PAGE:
It took me 9 months to organise a visit to the capital, held back by the fact I had visited Paris multiple times before and wasn’t sure if I needed to see it again – especially if it meant missing out on seeing new places. But as it happened, my France train pass still had a few weeks left and I didn’t need to be back at university until mid-September, so I decided to take a short trip by myself, and in order to get to most cities I had to go through Paris.
So I booked two nights there and had a surprisingly nice time. Once I got out of the dodgy areas around the train stations and found my hostel in a clean and quiet area, I felt a lot better. I had the room to myself both nights and the hostel was only a few minutes’ walk from a main metro station.
After dropping my bags off around 11am, I walked to the Musée d’Orsay, accompanied for half of the journey by a friendly old French couple from the hostel who offered to guide me. I passed the Notre Dame but didn’t bother to go in because of the line, heading straight along the Seine to the museum.
I love the interior of the d’Orsay so much, and spent most of my time in the upper floors around the impressionist paintings.
On the upper floors of the museum was an open balcony area with some nice views of Montmartre.
Afterwards I walked past the Louvre (opting to skip going inside due to time restraints), and through the lovely Tuileries gardens. There were a few sun showers throughout the afternoon, but nothing too bad.
The distance to the Eiffel Tower was far longer than I anticipated and I was feeling tired by the time I got there. I took some quick photos of it and then settled at a cafe tucked away on a residential street nearby, reading my book and having a chat about my exchange with the guy working there and what must’ve been a regular customer.
It was so satisfying to be able to have such conversations, to not feel like a burden or an annoying tourist. In fact, an Australian family came in while I was there and stumbled through their order; the mother spoke to me in really exaggerated English when I offered to move my table for them, completely missing the fact that I was replying to her with an Australian accent. It felt pretty great to be mistaken for a local though, I’ll be honest.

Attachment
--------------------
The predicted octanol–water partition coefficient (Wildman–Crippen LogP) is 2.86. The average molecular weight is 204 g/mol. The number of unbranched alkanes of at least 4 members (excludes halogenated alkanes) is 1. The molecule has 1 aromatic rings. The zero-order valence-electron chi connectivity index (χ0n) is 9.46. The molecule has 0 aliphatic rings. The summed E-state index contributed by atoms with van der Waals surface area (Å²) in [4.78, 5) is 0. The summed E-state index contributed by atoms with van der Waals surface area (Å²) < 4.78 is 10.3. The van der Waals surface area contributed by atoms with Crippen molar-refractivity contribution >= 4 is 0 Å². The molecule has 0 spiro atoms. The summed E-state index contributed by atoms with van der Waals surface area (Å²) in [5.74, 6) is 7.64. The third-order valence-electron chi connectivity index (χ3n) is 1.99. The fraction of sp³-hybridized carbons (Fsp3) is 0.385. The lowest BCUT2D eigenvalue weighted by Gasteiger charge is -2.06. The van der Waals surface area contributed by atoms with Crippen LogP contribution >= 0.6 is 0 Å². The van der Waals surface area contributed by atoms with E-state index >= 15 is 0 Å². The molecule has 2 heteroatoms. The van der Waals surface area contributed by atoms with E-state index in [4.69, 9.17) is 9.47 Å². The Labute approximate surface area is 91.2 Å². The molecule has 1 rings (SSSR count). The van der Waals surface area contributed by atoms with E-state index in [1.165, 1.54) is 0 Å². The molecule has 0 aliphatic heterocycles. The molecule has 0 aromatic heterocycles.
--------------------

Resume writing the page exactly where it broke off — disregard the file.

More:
I wandered back to the hostel and (probably) napped, coming out later in the evening to catch the sunset.
The next morning was a Sunday and I made my way up to Montmartre. I tried not to feel intimidated riding the quiet metro line alone but nothing bad happened – I could feel the difference between the hostel area and the hills of Montmartre, bustling with tourist traps and people just hanging around.
In saying that, I arrived at the stairs of the Sacre-Cœur at 9am and there weren’t many people around, so it was very peaceful. I sat inside for a while, and then on the steps outside, people watching and looking out over the city.
I killed some time in a cute cafe that felt very similar to those in Sydney. As it happened I sat next to three Australians; it’s amazing how calming it is to hear Australian accents when you’re overseas.
With some time to kill before lunch I wandered through the streets of Montmartre and came across a long stretch of markets which ended at a bustling street of cafés and restaurants. I took my time, chose a place to eat and just sat at an outdoor table reading and feeling Parisian/10.
After lunch I walked 20 minutes or so down to the Pompidou Centre of modern art. Some of the areas I had to pass through were less savoury so it was a brisk walk. The museum was only 10 minutes from my hostel so I took my time inside.
Last thing on my agenda that day was to visit the Shakespeare and Company bookshop that I had heard so much about. I lingered inside for a while, reading through some of the books and listening in to an author who was giving a talk upstairs.
Last day! I had a midday train so I woke up and walked down to the latin quarter. It was an aimless wander that took me to the Pantheon. Sadly it was closed and I didn’t have time to go inside if I was to make it back to the station in time, so I opted to get a croissant and coffee just outside.
My stay in Paris was better than I anticipated, which was definitely due to the luck of getting a room to myself in a hostel in a quiet and central area of the city. Because of this I didn’t feel as uncomfortable being by myself, and it was nice to take things at my own pace in the museums. Paris has an undeniable charm about it, and I’m glad I had this trip to remind me of it.